Argentina vs. France Was the Best World Cup Final I’ve Ever Seen

Pick the best moment of the match. It seems impossible. The Lionel Messi flick pass that oiled the move that led to Argentina’s beautiful second goal? Sumptuous. Try another. Kylian Mbappé’s volleyed finish from the edge of the penalty area, to take the contest to 2–2, and extra time? Dazzling. One more, or perhaps two? The rampant French attack in the final minutes of injury time, with the match tied at 3–3, that preceded a one-footed save by Argentina’s goalkeeper, Emiliano Martínez? The lightning Argentina counterattack that immediately followed it, and then the missed header to win the match? I think I held my breath for a minute.

This was the best World Cup final I have ever seen, that perhaps anyone has ever seen—a match stuffed full of so many remarkable incidents, so much tension, such dramatic momentum swings, such joy. It was soccer played con brio. As my colleague Sam Knight wrote yesterday, the organizers of this strange and costly World Cup got exactly what they paid for when France and Argentina reached the final: two great teams, with the world’s biggest stars, facing off. This evening, in Doha, the Qataris must have felt as if they had won the lottery.

The match did not seem destined to be a classic. For most of regular time, it appeared as if the occasion might serve simply as a coronation for Messi, as Argentina and its impish talisman utterly outplayed France. In the first half, Argentina’s hunger and skill dominated France. Antoine Griezmann, the French playmaker who has shone at this World Cup, was invisible. Mbappé scarcely received the ball. France did not have a single touch in the Argentinean box. It was as if the French players were in the grip of a powerful sedative. I was reminded of the fine Brazil team of 1998, which waltzed through the tournament and wilted in the final.

Argentina, meanwhile, was irrepressible. Its midfielders pounced on every loose ball. Rodrigo De Paul and Alexis Mac Allister were voracious. Again and again, Messi found his fellow-veteran Ángel Di María in space on the left wing. Di María jinked and feinted past French defenders. One such sleight, in which Di María bamboozled Ousmane Dembélé, led to a penalty kick that Messi coolly scored. 1–0. Argentina’s second goal—a sweeping move finished by Di María—was redolent of the famous Carlos Alberto goal for Brazil at the 1970 World Cup. 2–0. Didier Deschamps, the French manager, was so disheartened by his team’s performance that he made two substitutions before halftime. Both were inspired. Randal Kolo Muani, the powerful Eintracht Frankfurt forward, came on for the foxed Dembélé. Marcus Thuram replaced Olivier Giroud.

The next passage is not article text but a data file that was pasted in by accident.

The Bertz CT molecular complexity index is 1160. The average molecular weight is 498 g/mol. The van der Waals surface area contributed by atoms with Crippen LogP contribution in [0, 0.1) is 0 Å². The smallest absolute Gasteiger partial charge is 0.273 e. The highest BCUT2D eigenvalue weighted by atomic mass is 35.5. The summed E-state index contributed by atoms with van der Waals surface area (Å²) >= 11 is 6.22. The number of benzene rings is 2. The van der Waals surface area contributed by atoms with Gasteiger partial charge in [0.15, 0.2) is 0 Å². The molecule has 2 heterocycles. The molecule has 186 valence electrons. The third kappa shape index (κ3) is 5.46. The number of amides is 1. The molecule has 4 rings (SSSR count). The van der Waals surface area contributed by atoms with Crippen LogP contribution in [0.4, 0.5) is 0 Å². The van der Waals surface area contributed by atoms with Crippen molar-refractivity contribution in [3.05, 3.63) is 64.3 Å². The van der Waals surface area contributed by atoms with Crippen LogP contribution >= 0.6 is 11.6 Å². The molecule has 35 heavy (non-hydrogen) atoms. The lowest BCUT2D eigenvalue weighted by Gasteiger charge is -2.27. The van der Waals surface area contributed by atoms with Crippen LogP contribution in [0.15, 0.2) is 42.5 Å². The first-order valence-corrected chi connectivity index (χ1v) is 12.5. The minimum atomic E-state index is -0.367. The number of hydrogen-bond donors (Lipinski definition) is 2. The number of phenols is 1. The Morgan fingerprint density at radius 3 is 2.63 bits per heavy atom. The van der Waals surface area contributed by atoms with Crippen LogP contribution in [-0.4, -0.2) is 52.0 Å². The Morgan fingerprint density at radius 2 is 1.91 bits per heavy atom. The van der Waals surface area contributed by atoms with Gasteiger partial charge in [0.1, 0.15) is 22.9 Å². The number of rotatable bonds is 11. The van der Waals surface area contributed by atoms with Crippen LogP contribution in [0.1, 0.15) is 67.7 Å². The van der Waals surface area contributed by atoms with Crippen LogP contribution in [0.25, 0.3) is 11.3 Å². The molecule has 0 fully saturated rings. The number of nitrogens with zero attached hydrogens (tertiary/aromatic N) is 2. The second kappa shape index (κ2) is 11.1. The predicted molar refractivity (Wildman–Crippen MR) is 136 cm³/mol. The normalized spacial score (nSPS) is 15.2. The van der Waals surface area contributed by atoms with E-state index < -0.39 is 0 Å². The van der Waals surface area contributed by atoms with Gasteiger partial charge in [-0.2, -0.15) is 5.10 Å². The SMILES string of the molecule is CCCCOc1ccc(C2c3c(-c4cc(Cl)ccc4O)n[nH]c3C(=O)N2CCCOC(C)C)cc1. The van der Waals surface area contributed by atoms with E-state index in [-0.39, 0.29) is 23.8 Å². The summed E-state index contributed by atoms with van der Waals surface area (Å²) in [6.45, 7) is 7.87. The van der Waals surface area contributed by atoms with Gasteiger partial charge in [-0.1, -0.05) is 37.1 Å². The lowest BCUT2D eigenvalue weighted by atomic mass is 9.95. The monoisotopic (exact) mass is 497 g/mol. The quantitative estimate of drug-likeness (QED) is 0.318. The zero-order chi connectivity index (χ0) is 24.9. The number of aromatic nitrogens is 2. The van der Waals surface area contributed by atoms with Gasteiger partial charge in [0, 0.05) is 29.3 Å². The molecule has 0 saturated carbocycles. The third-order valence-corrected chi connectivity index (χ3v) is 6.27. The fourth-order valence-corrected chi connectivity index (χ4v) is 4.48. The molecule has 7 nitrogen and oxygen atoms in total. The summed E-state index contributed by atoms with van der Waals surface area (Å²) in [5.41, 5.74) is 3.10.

In the second half, Argentina appeared to sit off France. There was some time-wasting. Di María, whose performance had been outstanding but whose fitness was in doubt, was substituted in the sixty-fourth minute. Kolo Muani began to influence the match, as he pressed defenders with a hunger that had previously evaded his teammates. It was his run that drew a foul from Nicolás Otamendi in the seventy-ninth minute, and a penalty kick to France. Mbappé drove the penalty into the left-hand corner. 2–1. Ninety seconds later, Messi was dispossessed dribbling in midfield. Mbappé exchanged the ball with Thuram before striking the sweetest volley past Martínez. 2–2. Argentina appeared deflated. France, suddenly, looked like it was about to win the match.